9/18/2013 5:02 PM
Having been on campus for about a month now, I’ve been looking back over my experiences thus far and taking stock. Among the most pleasantly surprising was is my three days in Prof. Peter Regan’s Math Camp, which started for participants on the Wednesday before Orientation.
That morning, seventy-odd first-years walked apprehensively into the classroom, formula-filled course binders and padfolios in hand. A large number of us had been exposed to a great deal of the material covered in the course and so were there only partially for a touch-up, or for some preliminary exposure to some key concepts we’d be seeing once classes started a few weeks further on. In my case, I’d studied economics in college, and so used my experience in that field as trading currency when we waded into some of the finance material I’d never covered. It’s amazing how quickly a barter system emerged – people were busily swapping marginal cost explanations for insights into annuities as if they were traders on an old-school commodities floor.
Dr. Peter Regan - the man himself
It was actually this interaction, and not the material covered, that was the most helpful to me. Of course, this isn’t to say that the program wasn’t useful, it’s just that it is clearly designed to be a platform for basic exposure only, with a great deal of the value added coming from time students are supposed to put in on our own. Far more valuable were the relationships built among a group of near-total strangers who were placed together cheek-by-jowl in a classroom and forced to learn together.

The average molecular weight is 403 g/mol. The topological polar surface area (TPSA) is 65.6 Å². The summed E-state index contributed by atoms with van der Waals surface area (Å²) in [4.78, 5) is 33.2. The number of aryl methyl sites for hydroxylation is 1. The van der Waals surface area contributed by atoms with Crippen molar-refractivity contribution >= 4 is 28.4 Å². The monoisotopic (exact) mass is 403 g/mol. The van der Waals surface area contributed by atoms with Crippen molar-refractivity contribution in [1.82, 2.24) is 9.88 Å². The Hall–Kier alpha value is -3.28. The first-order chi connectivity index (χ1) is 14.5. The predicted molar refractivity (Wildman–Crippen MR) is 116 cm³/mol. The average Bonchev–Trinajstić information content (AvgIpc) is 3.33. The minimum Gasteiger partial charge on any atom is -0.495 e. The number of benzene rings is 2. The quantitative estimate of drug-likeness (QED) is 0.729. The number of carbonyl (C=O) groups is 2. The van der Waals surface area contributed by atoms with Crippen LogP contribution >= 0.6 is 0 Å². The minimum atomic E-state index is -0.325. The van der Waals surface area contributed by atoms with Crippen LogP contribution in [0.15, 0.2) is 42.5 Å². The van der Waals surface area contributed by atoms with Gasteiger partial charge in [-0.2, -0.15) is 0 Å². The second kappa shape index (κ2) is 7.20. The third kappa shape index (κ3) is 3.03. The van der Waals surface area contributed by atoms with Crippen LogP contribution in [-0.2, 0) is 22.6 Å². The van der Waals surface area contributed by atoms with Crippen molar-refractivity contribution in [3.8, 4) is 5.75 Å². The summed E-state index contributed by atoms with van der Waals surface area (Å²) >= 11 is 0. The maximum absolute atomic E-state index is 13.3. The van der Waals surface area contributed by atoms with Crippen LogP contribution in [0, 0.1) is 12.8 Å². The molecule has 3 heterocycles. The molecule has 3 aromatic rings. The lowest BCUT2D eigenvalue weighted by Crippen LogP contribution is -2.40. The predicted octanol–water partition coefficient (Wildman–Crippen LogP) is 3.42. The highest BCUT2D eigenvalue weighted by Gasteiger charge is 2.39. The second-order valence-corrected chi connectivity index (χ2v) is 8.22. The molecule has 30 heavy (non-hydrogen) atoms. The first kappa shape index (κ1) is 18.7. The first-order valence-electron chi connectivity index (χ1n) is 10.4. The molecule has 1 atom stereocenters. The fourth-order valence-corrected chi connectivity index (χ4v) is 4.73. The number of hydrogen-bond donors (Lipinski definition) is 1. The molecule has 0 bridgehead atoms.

The people I got to know a little bit during the program have already become some of my most ready friends – and a much-appreciated source of social stability once the other 210 members of the class showed up a few days later. It was great to know a few faces when several hundred people were mingling together in the Atrium and running through the paces of their first “who are you/where are you from/what did you do?” conversations. Everyone I know who participated in Math Camp definitely appreciated how much even three days of mutual exposure helped us grease the social skids a bit.
The moral of my little story? I was on the fence about going to Math Camp, but am very happy with my decision to come up a few days early. Come for the math, but stay for the people.